My cousin the chef brought some unusual chocolates home from Korea, including chocolate-covered seaweed (shown here), chocolate-covered kimchi, and chili pepper chocolates.
My family had an impromptu tasting of these atypical treats after Boxing Day dinner.
White kimchi placed dead last, narrowly beating out chocolate seaweed for the bottom spot. Some tasters managed to swallow the chocolate chili pepper candy, which disappointingly tasted more like wax than chili pepper.
Brad has an interesting post on the Baby It's Cold Outside. I'm glad I'm not the only person who finds the full lyrics to the song somewhat disturbing.
Contemporary radio versions usually omit what appear to be date rape jokes...
My mother will start to worry. (Beautiful, what's your hurry?)
And father will be pacing the floor. (Listen to that fireplace roar.)
So really I'd better scurry. (Beautiful, please don't hurry.)
Well, maybe just a half a drink more. (Put some records on while I pour.)
The neighbors might think ... (Baby, it's bad out there.)
Say, what's in this drink? (No cabs to be had out there)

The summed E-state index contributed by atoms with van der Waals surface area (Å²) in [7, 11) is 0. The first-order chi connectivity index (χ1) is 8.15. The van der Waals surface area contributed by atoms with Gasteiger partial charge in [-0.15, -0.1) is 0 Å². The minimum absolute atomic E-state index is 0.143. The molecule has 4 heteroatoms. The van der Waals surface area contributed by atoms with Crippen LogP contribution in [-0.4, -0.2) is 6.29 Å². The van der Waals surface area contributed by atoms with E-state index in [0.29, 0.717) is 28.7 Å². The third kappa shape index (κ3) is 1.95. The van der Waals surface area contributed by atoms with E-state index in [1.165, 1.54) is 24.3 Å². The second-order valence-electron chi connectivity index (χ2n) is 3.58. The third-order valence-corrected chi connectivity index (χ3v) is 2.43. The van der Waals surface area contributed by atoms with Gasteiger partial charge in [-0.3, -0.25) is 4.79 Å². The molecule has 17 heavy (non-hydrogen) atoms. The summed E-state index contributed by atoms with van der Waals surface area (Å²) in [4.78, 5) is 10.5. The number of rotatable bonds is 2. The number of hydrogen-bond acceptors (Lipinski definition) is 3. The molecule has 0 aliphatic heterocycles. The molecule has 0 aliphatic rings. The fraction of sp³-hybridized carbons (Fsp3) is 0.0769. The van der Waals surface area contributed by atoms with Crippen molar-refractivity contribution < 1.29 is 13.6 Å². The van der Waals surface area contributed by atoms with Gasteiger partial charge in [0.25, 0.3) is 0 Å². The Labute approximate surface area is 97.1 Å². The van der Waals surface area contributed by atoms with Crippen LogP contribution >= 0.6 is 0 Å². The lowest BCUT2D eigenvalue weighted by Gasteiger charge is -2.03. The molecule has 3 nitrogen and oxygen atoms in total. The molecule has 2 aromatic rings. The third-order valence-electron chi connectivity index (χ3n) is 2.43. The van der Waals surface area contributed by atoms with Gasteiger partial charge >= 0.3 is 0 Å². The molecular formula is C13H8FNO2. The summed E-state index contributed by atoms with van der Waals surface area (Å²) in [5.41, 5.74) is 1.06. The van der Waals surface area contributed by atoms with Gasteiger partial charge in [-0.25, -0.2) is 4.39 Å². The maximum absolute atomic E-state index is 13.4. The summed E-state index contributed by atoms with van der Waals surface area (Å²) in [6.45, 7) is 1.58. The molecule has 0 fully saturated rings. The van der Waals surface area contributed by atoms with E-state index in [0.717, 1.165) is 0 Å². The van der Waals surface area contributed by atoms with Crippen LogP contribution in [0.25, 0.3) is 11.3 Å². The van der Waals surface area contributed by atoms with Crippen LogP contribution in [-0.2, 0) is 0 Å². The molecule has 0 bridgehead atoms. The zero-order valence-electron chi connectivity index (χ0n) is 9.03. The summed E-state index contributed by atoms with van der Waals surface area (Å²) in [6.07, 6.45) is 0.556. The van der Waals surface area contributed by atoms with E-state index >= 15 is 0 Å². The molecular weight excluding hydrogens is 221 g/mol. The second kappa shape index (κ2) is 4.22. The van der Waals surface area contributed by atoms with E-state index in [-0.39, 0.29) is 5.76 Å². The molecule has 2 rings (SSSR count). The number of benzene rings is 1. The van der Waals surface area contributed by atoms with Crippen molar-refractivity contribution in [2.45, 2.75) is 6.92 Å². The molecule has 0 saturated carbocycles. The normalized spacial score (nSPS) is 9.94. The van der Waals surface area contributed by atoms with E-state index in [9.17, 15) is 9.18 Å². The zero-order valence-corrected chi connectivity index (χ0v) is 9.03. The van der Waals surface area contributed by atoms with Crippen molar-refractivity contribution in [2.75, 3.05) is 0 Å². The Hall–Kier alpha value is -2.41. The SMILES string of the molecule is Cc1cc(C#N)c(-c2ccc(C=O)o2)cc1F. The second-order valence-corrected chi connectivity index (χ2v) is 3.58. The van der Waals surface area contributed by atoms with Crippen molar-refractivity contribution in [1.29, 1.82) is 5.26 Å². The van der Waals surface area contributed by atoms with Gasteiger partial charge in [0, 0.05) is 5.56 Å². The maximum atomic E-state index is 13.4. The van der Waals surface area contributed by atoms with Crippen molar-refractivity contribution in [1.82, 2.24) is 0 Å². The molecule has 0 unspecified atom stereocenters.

I wish I knew how ... (Your eyes are like starlight now.)
To break the spell. (I'll take your hat, your hair looks swell.)
I ought to say no, no, no sir. (Mind if I move in closer?)
At least I'm gonna say that I tried. (What's the sense of hurtin' my pride?)
I really can't stay ... (Baby, don't hold out.)
Ah, but it's cold outside.
Brad has some very interesting observations about the history of the song. I agree that the song is intended as a light-hearted parody of seduction--not as a straight-faced endorsement of date rape. This is supposed to be a mellow, funny song about seduction. The joke is that the guy will go to any lengths to get this woman to stay over. But some of his ploys just don't sound as funny to a contemporary audience. At the time the song was written, the average listener probably didn't consider date rape to be rape. These days, it's not as easy to laugh along.